A Review of Christine Amsden’s Kaitlin’s Tale

A Review of Christine Amsden’s Kaitlin’s Tale

3 Stars

As a rule, I don’t start a book series in the middle and while this, at the end of the day, is a well-written book, there’s nothing about the blurb for Kaitlin’s Tale that mentions it’s the sixth book in a series that began with the Cassie Scot books:

Kaitlin Mayer is on the run from the father of her baby – a vampire who wants her to join him in deadly eternity. Terrified for her young son, she seeks sanctuary with the hunters guild. Yet they have their own plans for her son, and her hopes of safety are soon shattered. When she runs into Matthew Blair, an old nemesis with an agenda of his own, she dares to hope for a new escape. But Matthew is a telepath, and Kaitlin’s past is full of dark secrets she never intended to reveal.

This became my biggest issue with the book as it’s not a standalone is any way. While Christine Amsden is a good writer who has created an intriguing fantasy world, I struggled to find my footing while reading Kaitlin’s Tale.

So much of the story started before page one. The main characters, Kaitlin and Matthew, have known each other for years, both involved with other characters in important relationships that were developed in the earlier books. Amsden does a decent job of giving the reader some background on these relationships, but it’s spread out within the pages of the book, which left me wondering how it all fit together. I can say the same for the overall plot which picks up where, I’m assuming, Amsden’s previous book, Madison’s Song, left off. There’s magic stealing, mind reading, blood magic, vampires, and werewolves. While there’s a good story in there, it’s not one I could connect with because I felt like I was missing pieces.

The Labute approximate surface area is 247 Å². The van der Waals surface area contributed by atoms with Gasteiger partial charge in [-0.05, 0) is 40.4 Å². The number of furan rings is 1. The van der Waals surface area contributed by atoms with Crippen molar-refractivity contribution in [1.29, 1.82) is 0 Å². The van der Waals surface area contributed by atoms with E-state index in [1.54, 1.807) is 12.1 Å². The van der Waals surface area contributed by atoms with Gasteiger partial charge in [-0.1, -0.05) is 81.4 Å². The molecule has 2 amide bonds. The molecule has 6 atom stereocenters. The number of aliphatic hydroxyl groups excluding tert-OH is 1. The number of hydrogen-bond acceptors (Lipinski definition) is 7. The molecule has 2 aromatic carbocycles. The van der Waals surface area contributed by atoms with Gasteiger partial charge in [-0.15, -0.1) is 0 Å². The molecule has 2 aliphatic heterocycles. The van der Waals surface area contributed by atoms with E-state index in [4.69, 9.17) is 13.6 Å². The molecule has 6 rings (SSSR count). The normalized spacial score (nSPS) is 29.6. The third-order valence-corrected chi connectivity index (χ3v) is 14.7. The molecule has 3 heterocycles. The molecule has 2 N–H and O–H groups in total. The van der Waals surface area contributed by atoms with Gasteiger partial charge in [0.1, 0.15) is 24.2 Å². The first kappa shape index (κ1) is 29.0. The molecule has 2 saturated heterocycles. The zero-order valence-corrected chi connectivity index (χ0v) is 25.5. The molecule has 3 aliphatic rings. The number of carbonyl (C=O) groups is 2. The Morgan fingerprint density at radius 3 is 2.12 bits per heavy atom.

If I try to strip away all the above and focus on character development, things improve. I wasn’t really sold on Matthew and Kaitlin as a couple, they felt forced on me, but I can see how they are good for each other and push each other towards becoming better people, accepting things from their pasts that had previously defined who they were. But, these two characters don’t even come face to face until the 50% mark of the book, which is too late for my romantic tastes. 

At the end of the day, this book felt incomplete to me. I definitely believe had I read the previous books I would appreciate everything about Kaitlin’s Tale, which is why I gave it 3 stars, but as a standalone it fell short. Heat level: 2.5

I received this book in exchange for honest feedback.

Kaitlin’s Tale was published in May 2016 by Twilight Times Books.

Amazon

Kaitlin's Tale



clip_image002

Christine Amsden has been writing fantasy and science fiction for as long as she can remember. She loves to write and it is her dream that others will be inspired by this love and by her stories. Speculative fiction is fun, magical, and imaginative but great speculative fiction is about real people defining themselves through extraordinary situations. Christine writes primarily about people and relationships, and it is in this way that she strives to make science fiction and fantasy meaningful for everyone.

At the age of 16, Christine was diagnosed with Stargardt’s Disease, which scars the retina and causes a loss of central vision. She is now legally blind, but has not let this slow her down or get in the way of her dreams. Christine currently lives in the Kansas City area with her husband, Austin, who has been her biggest fan and the key to her success.


Find this post interesting? Let's start a discussion.

%d bloggers like this: